For Good: Students Volunteering to Support Bennington, Vermont

Leaders of local organizations on the impact of student work and volunteerism throughout Bennington by Alex Dery Snider

"I was wicked nervous,” Kayla, a Mount Anthony Union High School student says, remembering her experience with International Term. The Term is an informal partnership between the College and the Mount Anthony Union High School Quantum Leap program. Taking place during the College’s annual Field Work Term, the Term has international college students assisting teachers and students in the Quantum Leap program at Bennington to re-engage with their education.

For Kayla and others in her class, the Term would be the first time they ever engaged directly with someone from another country. “Some students haven’t left the town of Bennington much, and myths become embedded. They have to meet a human, not just hear a teacher talk,” said Ric Crosier, co-director of Quantum Leap. “I can’t think of anything we’ve done in the last few years that has had as much of a positive impact as International Term.”

Across town, at the Bennington Museum curator Jamie Franklin has his hands full, getting multiple installations and exhibitions up. 

Franklin leans on Field Work Term interns to take one of the smaller projects from concept through to the exhibition. “I don’t know that many undergraduate students would be able to do that at that level,” said Franklin. 

Noting that most Bennington College students are from further afield, Franklin appreciates the opportunity for students to be steeped in the local history. The Museum has been expanding that work through partnerships with faculty members to provide other opportunities outside of the winter work term. “Getting [students] excited and interested only benefits the community at large.”

Through a partnership between Sue Andrews, who runs Greater Bennington Interfaith Community Services, and faculty member Yoko Inoue, students help Andrews’ small nonprofit assist Bennington citizens living in poverty to meet their basic food, shelter, medical, and dental care needs. The area is the second most food insecure area in Vermont, with one in four families needing assistance to survive. For several years, the nonprofit has hosted an Empty Bowls event as a fundraiser to support their efforts.

Inoue teaches ceramics and is interested in socially engaged art, issues of food sovereignty, and community building. She and Andrews saw the overlap between their work, and Inoue developed a class in which students and community participants collaboratively created 500 bowls. “Craft can be a vital tool for building new social relationships through skill sharing and stimulating face-to-face dialog while working together toward a mutual goal,” Inoue says.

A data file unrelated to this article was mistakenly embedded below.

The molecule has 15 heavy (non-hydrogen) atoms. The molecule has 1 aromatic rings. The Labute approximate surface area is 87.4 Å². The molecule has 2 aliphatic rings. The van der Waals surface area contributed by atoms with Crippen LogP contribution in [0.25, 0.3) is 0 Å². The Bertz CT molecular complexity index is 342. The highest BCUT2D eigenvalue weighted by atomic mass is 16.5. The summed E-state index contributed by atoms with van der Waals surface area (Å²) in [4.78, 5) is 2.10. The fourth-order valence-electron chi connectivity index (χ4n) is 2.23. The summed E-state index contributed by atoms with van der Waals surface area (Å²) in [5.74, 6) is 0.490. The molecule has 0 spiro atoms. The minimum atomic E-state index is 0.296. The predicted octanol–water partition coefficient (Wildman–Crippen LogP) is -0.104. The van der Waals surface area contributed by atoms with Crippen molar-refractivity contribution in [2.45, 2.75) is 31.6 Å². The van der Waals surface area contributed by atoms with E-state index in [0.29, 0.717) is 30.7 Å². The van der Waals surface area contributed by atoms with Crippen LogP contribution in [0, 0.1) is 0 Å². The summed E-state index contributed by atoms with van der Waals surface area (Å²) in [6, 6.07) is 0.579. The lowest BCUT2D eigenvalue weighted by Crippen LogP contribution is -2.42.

At the Bennington Free Clinic, also run by Andrews, students volunteer as translators and medical recorders, with post-bacc and pre-med students more likely to take on expanded roles. 

At Second Chance Animal Shelter, Cathleen Perrone marshalls volunteers who walk dogs, socialize cats, help with events, and more. One animal-loving photography student offered to take pictures of pets looking their adoptable best. Perrone sees the impact on the animals—human contact can help them cope with the stresses of shelter life. “I have never seen a student enter or leave our facility without a smile on their face,” said Perrone. “We, both furry and human, appreciate all that they do.”

Throughout its history, Bennington students in each and every class have formally and informally volunteered to work with hundreds of local organizations, and in some cases have even started organizations to address community concerns. But in the last several years, the College has worked to put more formal structures in place to organize and recognize the impact of this ongoing work. 

In 2015, the College created a Student Engagement Kilpatrick Fellowship, in which recent graduate Michael Thomson ’15 would lay the groundwork to help formally connect students eager to pitch in with local organizations that could use the help. Thompson held fairs, arranged for transportation, and served as the internal and external community contact for volunteer opportunities. 

This year, the College expanded that work opening an Assistant Director for Community Engagement staff position. Already these structures have helped calculate what was once an illusive measure—hours spent volunteering in Bennington. Last year alone, the total was 520 volunteered hours. Next year, leaders predict, it will be even more.

For more information on student community engagement, contact Anya Piotrowski at